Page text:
The University of Assas forbids a human rights association to enter a public conference

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Monika Karbowska

On 1 June, as Wikijustice Julian Assange Association, we wanted to participate in the conference given by Maitre Antoine Vey, accompanied by Mrs Stella Morris at the University of Paris Assas, 92 rue d’Assas in Paris.

Antoine Vey, a close associate since 2013  of Macron and Castex’s current Minister of Justice, Eric Dupont Moretti, had participated with him in the press conference about the Julian Assange situation on 20 February 2020 in Paris. However, I never saw him in London at any of the hearings of the Julian Assange trial, neither at the Westminster Court, nor at the Old Bailey, nor at Woolwich Court in February 2020. So I was curious to hear how someone who is not a British lawyer and has not been involved in any stage of Julian Assange’s journey would explain the legal strategy intended to be applied to him today.

I registered with my colleagues on 26 May on the event’s website where participation was free of charge: this seemed normal, given that the University of Assas is the prestigious and historic Law Faculty of the University of Paris and therefore a public university paid for by our taxes. Of course, the Evenbrite company that manages the tickets on behalf of the student association that is supposed to organise the event is located in San Francisco. It is a bit strange that a French university and a French lawyer need an American organisation to register participants for a conference on a political and legal topic at a French public university, but this could be due to the ignorance or intellectual laziness that is the bedrock of many of the dysfunctions we experience in our society.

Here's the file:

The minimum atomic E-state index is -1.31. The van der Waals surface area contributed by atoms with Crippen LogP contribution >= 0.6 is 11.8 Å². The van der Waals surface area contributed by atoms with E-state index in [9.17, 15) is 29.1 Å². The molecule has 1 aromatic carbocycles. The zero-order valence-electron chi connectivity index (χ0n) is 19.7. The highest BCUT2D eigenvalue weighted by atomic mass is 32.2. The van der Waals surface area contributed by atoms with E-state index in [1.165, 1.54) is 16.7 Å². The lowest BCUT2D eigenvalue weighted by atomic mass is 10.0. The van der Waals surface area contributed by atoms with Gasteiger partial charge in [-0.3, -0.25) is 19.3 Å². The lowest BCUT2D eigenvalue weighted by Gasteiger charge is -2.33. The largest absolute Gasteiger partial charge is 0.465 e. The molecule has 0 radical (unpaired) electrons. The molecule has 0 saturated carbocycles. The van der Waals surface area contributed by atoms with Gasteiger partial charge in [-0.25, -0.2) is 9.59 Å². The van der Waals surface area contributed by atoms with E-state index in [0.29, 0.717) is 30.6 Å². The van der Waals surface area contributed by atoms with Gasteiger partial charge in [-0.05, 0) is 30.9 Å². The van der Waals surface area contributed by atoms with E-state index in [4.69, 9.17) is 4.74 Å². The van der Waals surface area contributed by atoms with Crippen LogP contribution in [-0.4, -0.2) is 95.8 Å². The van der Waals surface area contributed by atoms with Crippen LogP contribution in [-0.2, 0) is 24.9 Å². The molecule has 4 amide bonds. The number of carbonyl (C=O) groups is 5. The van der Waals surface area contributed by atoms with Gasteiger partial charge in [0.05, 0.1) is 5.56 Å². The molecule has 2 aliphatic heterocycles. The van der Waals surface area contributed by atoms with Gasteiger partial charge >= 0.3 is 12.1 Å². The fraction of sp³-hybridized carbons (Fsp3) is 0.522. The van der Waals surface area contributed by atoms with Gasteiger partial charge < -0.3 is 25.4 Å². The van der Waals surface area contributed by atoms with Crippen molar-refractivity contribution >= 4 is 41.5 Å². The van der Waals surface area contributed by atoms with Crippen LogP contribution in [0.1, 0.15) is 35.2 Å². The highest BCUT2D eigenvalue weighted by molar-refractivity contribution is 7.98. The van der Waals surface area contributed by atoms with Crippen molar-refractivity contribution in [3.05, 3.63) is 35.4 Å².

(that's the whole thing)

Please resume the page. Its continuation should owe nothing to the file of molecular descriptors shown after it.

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Having quickly obtained my registration ticket, I was not suspicious. The evening before the event, at 10:45, Tribunes Assas, a student association which is the organiser of the debate, wrote me an email:

« You have booked two tickets for tomorrow’s conference at the Assas Centre at 10.30am; unfortunately this is not possible, or we need the name of the second person. If you do not have the name of the second person, they will not be able to enter the university. Thank you for giving us an answer very quickly, Tribunes Assas.

I replied that it was a bug, that I only wanted to reserve one place and I took the opportunity to ask if I had to show an identity document at the entrance. On behalf of Tribunes Assas, the president Raphaëlle de Villeneuve de Flayosc and the vice-president Eulalie Montoya gave their written answer on 31 May at 9.25 pm: « Yes, you need an identity document or any other proof of identity. Thank you ».

At 9.33pm I received an email from Eventbrite signed Tribunes Assas: « We remind you that the conference you have registered for will take place tomorrow morning at 92 rue d’Assas, amphitheatre 1. Please present an ID at the entrance and arrive at 10.15am, i.e. 15 minutes before the scheduled start time of 10.30am ».

Everything seemed normal

After a 2 hour drive from my suburban home I showed up with my Wikijustice colleague at 10.20 AM at the entrance of 92 rue d’Assas, a brand new building in the massive « 1936 Olympics » style favoured by property developers currently working hard to transform Paris as part of Mayor Hidalgo’s disastrous 2024 Olympics policy.

We queue up with young people as a middle-aged man who looks like a college page stands at the front door, list of names in hand, inspecting IDs. I was surprised when the man saw the invitation with the Event Brite and QR code on it and said « you can’t come in ».

 I was stunned, but before I could reply, a young blonde girl with curly hair and a mask (you never know who you’re dealing with with those damn masks…) came running up to me and said « it’s only for Assas students ». I am more than surprised, on the one hand because I don’t know who she is, she doesn’t wear any identification, and on the other hand because I had received the confirmation email signed by Raphaëlle de Villeneuve de Flayosc and Eulalie Montoya the previous evening.